“The very word “secrecy” is repugnant in a free and open society; and we are as a people inherently and historically opposed to secret societies, to secret oaths and secret proceedings. We decided long ago that the dangers of excessive and unwarranted concealment of pertinent facts far outweighed the dangers which are cited to justify it. …” ~ JFK

In the most bizarre twist of irony the DC Whistlerblower Protection Enhancement Act was killed … by an anonymous secret Senator.

Oh how I wish I was a better writer as I am unable to apply the satirical bent this article so richly craves. Feel free to write your own headline to this piece of ironical satire.

Thanks to New York City WNYC Radio AM 820 and 93.9 FM, America’s largest and most listened-to public radio station, reaching over 1,000,000 listeners weekly and their 3 month campaign of Blow the Whistle the truth once again will surface. But first a little background

Blow the Whistle!

On December 22nd, in the face of seemingly unanimous bipartisan support, the Whistleblower Protection Enhancement Act (Bill S.372) was killed in the final moments of the last legislative session when a mystery Senator placed what’s called a secret hold on the bill. This bill had already been passed by the House and the Senate, but in the final vote on the reconciled bill, it died and no one had to take responsibility.

Why do we care? Because Bill S. 372 is designed to protect government workers from being punished (as they usually are) for exposing illegality, waste and corruption. It was wildly popular – in public. But a legislator (or legislators) were able to kill it, by using an undemocratic device to hide from their constituents.

On January 7th, On the Media, in conjunction with the Government Accountability Project, launched the Blow the Whistle project, and asked our listeners to call their Senators and ask them if they were responsible for the secret hold which killed this important legislation.

With the help of our listeners we have managed to eliminate all but two Senators, both of whom have said that their policy is not to comment on the placement of anonymous holds. The Government Accountability Project has let us know that this project has had the two-pronged effect in the Senate of making Senators more hesitant to use the secret hold, and bringing new attention to the Whistleblower Protection Enhancement Act, which is expected to be reintroduced in the Senate shortly.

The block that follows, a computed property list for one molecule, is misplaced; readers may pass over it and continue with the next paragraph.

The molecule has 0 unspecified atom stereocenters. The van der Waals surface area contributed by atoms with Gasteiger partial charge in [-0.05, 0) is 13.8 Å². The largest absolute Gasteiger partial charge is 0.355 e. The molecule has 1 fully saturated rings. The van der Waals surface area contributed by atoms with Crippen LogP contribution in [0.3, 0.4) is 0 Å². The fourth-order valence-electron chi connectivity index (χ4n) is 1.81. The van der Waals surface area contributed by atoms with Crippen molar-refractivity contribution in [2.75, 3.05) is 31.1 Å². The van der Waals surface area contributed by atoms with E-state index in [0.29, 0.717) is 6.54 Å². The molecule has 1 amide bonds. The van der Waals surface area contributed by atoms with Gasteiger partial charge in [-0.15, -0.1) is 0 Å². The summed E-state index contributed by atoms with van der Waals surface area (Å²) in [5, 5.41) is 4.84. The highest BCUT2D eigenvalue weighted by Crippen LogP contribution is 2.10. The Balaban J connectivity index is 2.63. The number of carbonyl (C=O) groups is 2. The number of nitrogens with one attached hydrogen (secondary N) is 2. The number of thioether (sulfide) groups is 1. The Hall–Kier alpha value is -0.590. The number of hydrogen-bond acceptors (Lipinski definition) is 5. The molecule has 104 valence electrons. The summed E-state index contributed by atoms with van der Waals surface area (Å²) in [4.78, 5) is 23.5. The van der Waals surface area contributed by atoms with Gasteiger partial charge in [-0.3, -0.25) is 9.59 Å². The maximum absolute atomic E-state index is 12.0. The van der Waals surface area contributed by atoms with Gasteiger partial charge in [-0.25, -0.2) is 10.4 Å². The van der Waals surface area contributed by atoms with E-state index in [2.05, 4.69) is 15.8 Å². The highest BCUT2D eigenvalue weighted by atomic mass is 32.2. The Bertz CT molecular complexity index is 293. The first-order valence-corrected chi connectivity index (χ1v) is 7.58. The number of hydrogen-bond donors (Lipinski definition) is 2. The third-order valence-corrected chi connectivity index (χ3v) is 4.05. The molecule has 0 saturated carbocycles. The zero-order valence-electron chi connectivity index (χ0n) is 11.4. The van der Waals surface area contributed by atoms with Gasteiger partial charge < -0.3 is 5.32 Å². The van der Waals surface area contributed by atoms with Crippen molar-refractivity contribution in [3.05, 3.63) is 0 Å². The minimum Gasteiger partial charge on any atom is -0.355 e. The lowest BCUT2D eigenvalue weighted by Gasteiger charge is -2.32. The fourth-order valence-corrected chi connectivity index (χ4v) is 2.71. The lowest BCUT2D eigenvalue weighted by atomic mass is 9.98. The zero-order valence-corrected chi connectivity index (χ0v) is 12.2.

Maybe its just me but I find irony to be overwhelming. I mean in this country where we have the audacity to preach to the rest of the world about our “democratic principles” we have something known as “a secret hold” as part of our legislative process.  

A secret hold allows a senator – it doesn’t exist in the House of Representatives – to paralyze any legislative action without actually voting against legislation or revealing his or her identity. It can be just because they want to do something constructive, like find enough time to read the bill before they vote on it. (Funny how this process was never used for the Patriot Act, MediCare Part D, Health Care, Financial Reform, etc.)

The interview on WNYC asks why would this be done?

BROOKE GLADSTONE: Why would a senator that had ostensibly passed the Whistleblower Protection Enhancement Act the first time it was in the Senate place a hold on it the second time around?…[..]

TOM DEVINE: They did it because they were requested by House leadership, which didn’t have the political backbone to come out and oppose this taxpayer reform.

Who are these emboldened defenders of our Democracy? It should come as no surprise the very same two who have blocked this legislation successfully in the previous four sessions of Congress. The interview continues: